Alyssa Morrison didn’t know what to expect when she arrived in Canada for her first year of university. There are a lot of adjustments to make when moving to a new country, but after her first semester north of the 49th parallel, she has found her people: the members of the Ryerson Cheerleading Team.
While Ryerson’s cheer team is not what she expected when she joined, it has been better than she could have expected. In her home of Maryland, USA, collegiate cheer often includes sideline cheering. However, at Ryerson, it does not. “I was expecting it in collegiate cheer, but it makes us more special, we are more like an All-star cheer team,” Morrison said. She is certainly correct about the All-star status. The Ryerson team competes at level six, the highest level in cheer, and regularly finishes high at the national championships.
On paper, the Ryerson team is listed as a club team, but the levels that they train at are more than some varsity teams do. The program has long yearned to be considered varsity, but it is still not, despite their three national championships. The training sessions can last until the wee hours of the morning, and that’s combined with the long trek back to campus from their weekend training location in Mississauga, roughly one hour away from Toronto’s downtown core.
As much as Morrison didn’t know what to expect from her whole university experience, she also didn’t know how she would be welcomed onto the team as both a foreigner and a rookie; this is a fear that was quickly lifted. “ I’ve been competitively cheering most of my life, starting way back when I was with Maryland Twisters. I’ve played hockey and softball as well as cheer” she said, speaking of her experience in different sports as well as skillsets she has acquired through her athletic endeavours, before continuing on to say “Although I’m a rookie, I try and take my experience and help the girls who have never cheered before. It’s kind of nice being the younger one, having others to look up to.” Some may use the rookie status as an excuse for their slipups, but Morrison sees it as an opportunity to learn from older athletes, as well as help the one who may not have as much experience as her.
Having cheered competitively most of her life, it was very important for Morrison to get on the team in her first year of school. Living away from home, away from friends and family is difficult enough, but living without her sport of passion could have made the experience nearly unbearable. Being on the team has lifted her morale, helped her find her place in the school and give her some of the closest friends she could have imagined.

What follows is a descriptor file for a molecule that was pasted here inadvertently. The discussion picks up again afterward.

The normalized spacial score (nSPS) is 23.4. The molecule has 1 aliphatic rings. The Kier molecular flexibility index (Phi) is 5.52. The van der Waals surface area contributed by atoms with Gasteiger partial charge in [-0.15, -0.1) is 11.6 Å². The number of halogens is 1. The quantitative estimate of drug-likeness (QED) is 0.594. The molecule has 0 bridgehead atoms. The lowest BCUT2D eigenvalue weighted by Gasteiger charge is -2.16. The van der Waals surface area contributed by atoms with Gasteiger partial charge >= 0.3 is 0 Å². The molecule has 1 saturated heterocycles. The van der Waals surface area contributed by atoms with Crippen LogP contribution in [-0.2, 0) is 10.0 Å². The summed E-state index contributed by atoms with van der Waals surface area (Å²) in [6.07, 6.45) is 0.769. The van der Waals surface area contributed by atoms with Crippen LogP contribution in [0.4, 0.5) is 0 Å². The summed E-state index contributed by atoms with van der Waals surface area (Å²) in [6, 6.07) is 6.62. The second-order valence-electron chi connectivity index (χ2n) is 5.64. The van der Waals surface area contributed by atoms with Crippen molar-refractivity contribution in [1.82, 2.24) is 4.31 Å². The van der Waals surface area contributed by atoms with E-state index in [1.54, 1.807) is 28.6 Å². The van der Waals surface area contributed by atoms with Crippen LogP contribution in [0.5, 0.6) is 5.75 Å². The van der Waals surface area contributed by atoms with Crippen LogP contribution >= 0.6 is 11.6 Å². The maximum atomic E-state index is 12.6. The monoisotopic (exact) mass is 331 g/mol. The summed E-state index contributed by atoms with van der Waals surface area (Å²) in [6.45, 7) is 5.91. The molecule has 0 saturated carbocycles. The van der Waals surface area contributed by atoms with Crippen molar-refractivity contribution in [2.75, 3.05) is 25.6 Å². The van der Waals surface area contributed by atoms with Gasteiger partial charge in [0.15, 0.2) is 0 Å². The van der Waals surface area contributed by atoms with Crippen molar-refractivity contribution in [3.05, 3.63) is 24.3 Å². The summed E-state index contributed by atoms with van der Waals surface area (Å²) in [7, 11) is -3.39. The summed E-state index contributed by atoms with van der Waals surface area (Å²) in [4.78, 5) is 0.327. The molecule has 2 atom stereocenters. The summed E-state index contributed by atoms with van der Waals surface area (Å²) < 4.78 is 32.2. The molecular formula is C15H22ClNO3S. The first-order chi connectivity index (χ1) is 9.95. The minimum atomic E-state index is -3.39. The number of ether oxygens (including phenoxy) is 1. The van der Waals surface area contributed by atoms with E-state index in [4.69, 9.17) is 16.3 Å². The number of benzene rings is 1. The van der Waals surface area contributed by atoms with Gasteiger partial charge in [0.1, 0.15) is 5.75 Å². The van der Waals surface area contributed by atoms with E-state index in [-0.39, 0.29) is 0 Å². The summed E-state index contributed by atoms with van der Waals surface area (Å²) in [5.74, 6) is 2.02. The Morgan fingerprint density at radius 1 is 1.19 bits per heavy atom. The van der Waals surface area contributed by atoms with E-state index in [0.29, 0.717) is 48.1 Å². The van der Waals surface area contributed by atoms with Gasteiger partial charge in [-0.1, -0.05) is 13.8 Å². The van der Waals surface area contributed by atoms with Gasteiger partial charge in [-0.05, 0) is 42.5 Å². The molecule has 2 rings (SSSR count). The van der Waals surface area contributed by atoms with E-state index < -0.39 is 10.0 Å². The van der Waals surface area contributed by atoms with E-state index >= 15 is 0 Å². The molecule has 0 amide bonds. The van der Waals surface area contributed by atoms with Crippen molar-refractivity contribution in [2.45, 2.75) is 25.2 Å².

There is one aspect of the team which she is not used to, and that is the aforementioned lack of sideline cheer. That place is reserved for the Ryerson DancePak, another team under the Rams umbrella. Differing the two teams is the competitive aspect, the DancePak do not compete against other teams, whereas the cheerleaders do. It would be easy for anyone to confuse the two, but they are very different.
It would also not be surprising if the two teams held a grudge against each other due to the public misconception of the two. However, they do not. “They’re, not a rivalry because we support the school in different ways, we respect what they do and they respect us,” said Morrison in regards to the competition between the two teams. An interesting aspect between the two is the fact that in the past some athletes have been on both. Although it is strange for Morrison not to be supporting other athletes on the sidelines, she is exuberant with the situation the cheer team finds themselves in, after all- they are three-time Canadian champions.
The team has been training since mid-September, working on various routines, throws, and tumbles, but they have had to wait until the end of November to test their metal against other schools. Saturday, November 30th in Brampton has been circled on the calendar for months by every team member, especially Morrison who cannot wait to get into competition with her new teammates and friends.
Not only is the Marylander a skilled athlete, but she also excels in academics and other extracurricular. Enrolled in Ryerson’s Sport Media program, she has been able to immerse herself in her passion for graphic design. Her work can be seen for various hockey teams, but there’s nothing she’s more proud of than her illustrations of role model Alessia Cara. Her artwork is minimalistic, yet detailed, much like her cheer style which she hopes can help the Rams to a fourth Canadian title.
It’s not easy for anybody when they move away from their loved ones, but Morrison has shrugged that fear off, settling into her first year in Canada’s biggest city. She’s found her group of people, her various passions, and if everything goes to plan, she’ll soon find a gold medal around her neck.